SHANGHAI -- China’s foreign exchange reserves fell again in September, for the fifth month in succession. However the drop of $43.3 billion dollars was less than half that in August, when reserves plunged $93.9 billion and set alarm bells ringing about capital outlfows, following China’s devaluation of its currency.
And with September’s decline in foreign exchange reserves significantly lower than the $57 billion previously predicted by economists in a Bloomberg survey, China’s stock markets responded positively Thursday, as they reopened after a week-long break for the National Day holiday. The main Shanghai Composite Index was up 3.25 percent in morning trading, while the secondary Shenzhen Composite Index was 4.4 percent higher, and the Nasdaq-like ChiNext Index surged over 5 percent.
Analysts said the slowdown in the decline of China's foreign exchange reserves suggested greater confidence in the government’s determination to stabilize the yuan, which was effectively devalued by almost 3 percent in mid-August, in a move that caught global markets by surprise and led to questions about the government’s economic policies.
A Goldman Sachs report, quoted by Chinese media, said the government had given clearer signs of policy support for the yuan in recent weeks. State media noted that the continuing decline in the reserves was due in part to government intervention in currency markets to stabilize the yuan. And the government has also taken action to limit capital outflows, including new restrictions on how much money Chinese citizens can withdraw when traveling overseas.
China’s foreign exchange reserves totaled $3.514 trillion at the end of last month, still the largest in the world -- though significantly lower than the peak of almost $4 trillion in June 2014.
Concerns about China’s economy remain, however, with third-quarter GDP growth -- to be announced later this month -- predicted to slow to anywhere between 6.4 percent and 6.8 percent, compared to 7 percent in the first half of this year, and 7.3 percent last year. Falling exports have also contributed to the decline in foreign currency reserves, though China’s trade surplus rebounded last month.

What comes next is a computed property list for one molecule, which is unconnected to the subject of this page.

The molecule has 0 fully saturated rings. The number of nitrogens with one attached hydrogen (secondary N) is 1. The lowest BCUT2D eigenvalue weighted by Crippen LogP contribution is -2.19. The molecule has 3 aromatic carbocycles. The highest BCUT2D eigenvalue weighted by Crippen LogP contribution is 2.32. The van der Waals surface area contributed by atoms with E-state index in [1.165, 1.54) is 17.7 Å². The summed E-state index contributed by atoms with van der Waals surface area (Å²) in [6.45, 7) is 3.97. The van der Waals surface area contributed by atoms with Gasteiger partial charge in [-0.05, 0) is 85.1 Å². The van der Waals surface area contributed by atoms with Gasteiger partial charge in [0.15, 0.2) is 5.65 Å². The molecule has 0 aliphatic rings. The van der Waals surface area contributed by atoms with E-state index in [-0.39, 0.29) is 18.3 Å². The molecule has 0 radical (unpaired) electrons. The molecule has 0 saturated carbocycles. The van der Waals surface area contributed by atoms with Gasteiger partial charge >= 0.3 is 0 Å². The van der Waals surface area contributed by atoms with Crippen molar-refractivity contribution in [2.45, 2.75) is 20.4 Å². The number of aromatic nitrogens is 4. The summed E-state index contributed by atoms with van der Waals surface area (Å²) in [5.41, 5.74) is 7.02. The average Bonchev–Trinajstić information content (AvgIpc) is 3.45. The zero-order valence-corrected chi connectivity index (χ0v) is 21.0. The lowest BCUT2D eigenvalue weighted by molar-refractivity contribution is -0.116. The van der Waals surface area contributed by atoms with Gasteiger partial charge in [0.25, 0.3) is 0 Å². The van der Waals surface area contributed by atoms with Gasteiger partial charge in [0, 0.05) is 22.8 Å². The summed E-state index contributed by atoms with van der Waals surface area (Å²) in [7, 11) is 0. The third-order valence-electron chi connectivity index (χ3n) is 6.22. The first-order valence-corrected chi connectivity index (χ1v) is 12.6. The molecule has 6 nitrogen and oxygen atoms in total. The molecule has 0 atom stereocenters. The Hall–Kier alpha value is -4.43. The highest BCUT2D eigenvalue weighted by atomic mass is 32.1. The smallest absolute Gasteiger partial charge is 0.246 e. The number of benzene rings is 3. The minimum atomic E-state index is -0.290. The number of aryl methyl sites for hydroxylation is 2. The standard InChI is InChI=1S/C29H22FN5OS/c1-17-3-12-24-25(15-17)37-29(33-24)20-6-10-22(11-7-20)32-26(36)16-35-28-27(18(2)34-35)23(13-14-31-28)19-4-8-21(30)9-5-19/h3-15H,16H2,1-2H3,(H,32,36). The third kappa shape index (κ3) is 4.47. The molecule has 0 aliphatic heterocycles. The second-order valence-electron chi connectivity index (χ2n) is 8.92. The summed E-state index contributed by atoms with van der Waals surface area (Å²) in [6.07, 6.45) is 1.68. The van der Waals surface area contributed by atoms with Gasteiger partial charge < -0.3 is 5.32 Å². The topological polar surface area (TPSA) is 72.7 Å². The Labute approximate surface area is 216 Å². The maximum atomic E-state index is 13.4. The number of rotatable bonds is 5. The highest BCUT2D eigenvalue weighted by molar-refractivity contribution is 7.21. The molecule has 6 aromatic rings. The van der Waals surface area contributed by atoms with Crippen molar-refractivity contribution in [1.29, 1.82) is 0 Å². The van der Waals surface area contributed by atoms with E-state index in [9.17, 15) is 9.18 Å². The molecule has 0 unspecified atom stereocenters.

Officials at China’s central bank have also said that more foreign exchange has gone into private hands, with many Chinese buying foreign currencies, both for fear of further devaluations, and with an anticipated rise in U.S. interest rates being another factor.
Luo Yuding, of Shanghai University of Finance and Economics, told local media that mass overseas tourism during the National Day holiday week could also lead to a faster decline in China’s foreign exchange reserves in October. Record numbers of Chinese citizens traveled to countries like Japan over the past week, state media reported.
And despite official reassurances, some foreign analysts are still predicting further declines in the value of the yuan in the coming months. However Ding Shuang, chief China economist at Standard Chartered Bank, was quoted by the Shanghai Daily as saying he expected capital outflows to ease in coming months, as companies improved their foreign debt structure. Ding also predicted government intervention to stabilize the currency would diminish in scope.
The Chinese government has said repeatedly in recent weeks that it does not plan further devaluations of the currency, and has said the move in August was primarily a technical adjustment aimed at allowing the yuan’s rate to become more market-driven. It has also pledged to push ahead with financial reforms, and the authorities on Thursday launched the first phase of a new Cross-border Interbank Payment System.
Analysts at ANZ Bank said in a note to International Business Times Thursday that this was a “major milestone” in the internationalization of the Chinese yuan, and would level the playing field for the yuan and other major currencies in interbank clearing.